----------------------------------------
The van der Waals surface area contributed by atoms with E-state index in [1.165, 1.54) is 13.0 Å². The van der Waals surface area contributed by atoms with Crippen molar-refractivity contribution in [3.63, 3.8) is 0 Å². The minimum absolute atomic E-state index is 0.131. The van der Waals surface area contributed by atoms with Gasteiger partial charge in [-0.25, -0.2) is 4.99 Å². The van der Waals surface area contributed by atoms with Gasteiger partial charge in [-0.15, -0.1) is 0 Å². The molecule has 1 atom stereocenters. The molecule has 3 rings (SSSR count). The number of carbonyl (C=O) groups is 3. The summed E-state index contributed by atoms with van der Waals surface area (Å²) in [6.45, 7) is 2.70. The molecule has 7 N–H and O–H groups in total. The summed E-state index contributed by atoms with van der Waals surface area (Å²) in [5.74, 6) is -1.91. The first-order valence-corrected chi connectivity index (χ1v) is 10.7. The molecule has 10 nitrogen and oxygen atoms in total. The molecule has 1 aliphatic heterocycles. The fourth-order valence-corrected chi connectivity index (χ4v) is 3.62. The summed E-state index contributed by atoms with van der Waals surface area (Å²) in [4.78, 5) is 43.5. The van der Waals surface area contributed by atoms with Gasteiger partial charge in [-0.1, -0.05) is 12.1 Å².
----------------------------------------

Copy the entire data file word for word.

The van der Waals surface area contributed by atoms with E-state index in [1.165, 1.54) is 13.0 Å². The van der Waals surface area contributed by atoms with Crippen molar-refractivity contribution in [3.63, 3.8) is 0 Å². The minimum absolute atomic E-state index is 0.131. The van der Waals surface area contributed by atoms with Gasteiger partial charge in [-0.25, -0.2) is 4.99 Å². The van der Waals surface area contributed by atoms with Gasteiger partial charge in [-0.15, -0.1) is 0 Å². The molecule has 1 atom stereocenters. The molecule has 3 rings (SSSR count). The number of carbonyl (C=O) groups is 3. The summed E-state index contributed by atoms with van der Waals surface area (Å²) in [6.45, 7) is 2.70. The molecule has 7 N–H and O–H groups in total. The summed E-state index contributed by atoms with van der Waals surface area (Å²) in [5.74, 6) is -1.91. The first-order valence-corrected chi connectivity index (χ1v) is 10.7. The molecule has 10 nitrogen and oxygen atoms in total. The molecule has 1 aliphatic heterocycles. The fourth-order valence-corrected chi connectivity index (χ4v) is 3.62. The summed E-state index contributed by atoms with van der Waals surface area (Å²) in [4.78, 5) is 43.5. The van der Waals surface area contributed by atoms with Gasteiger partial charge in [-0.1, -0.05) is 12.1 Å².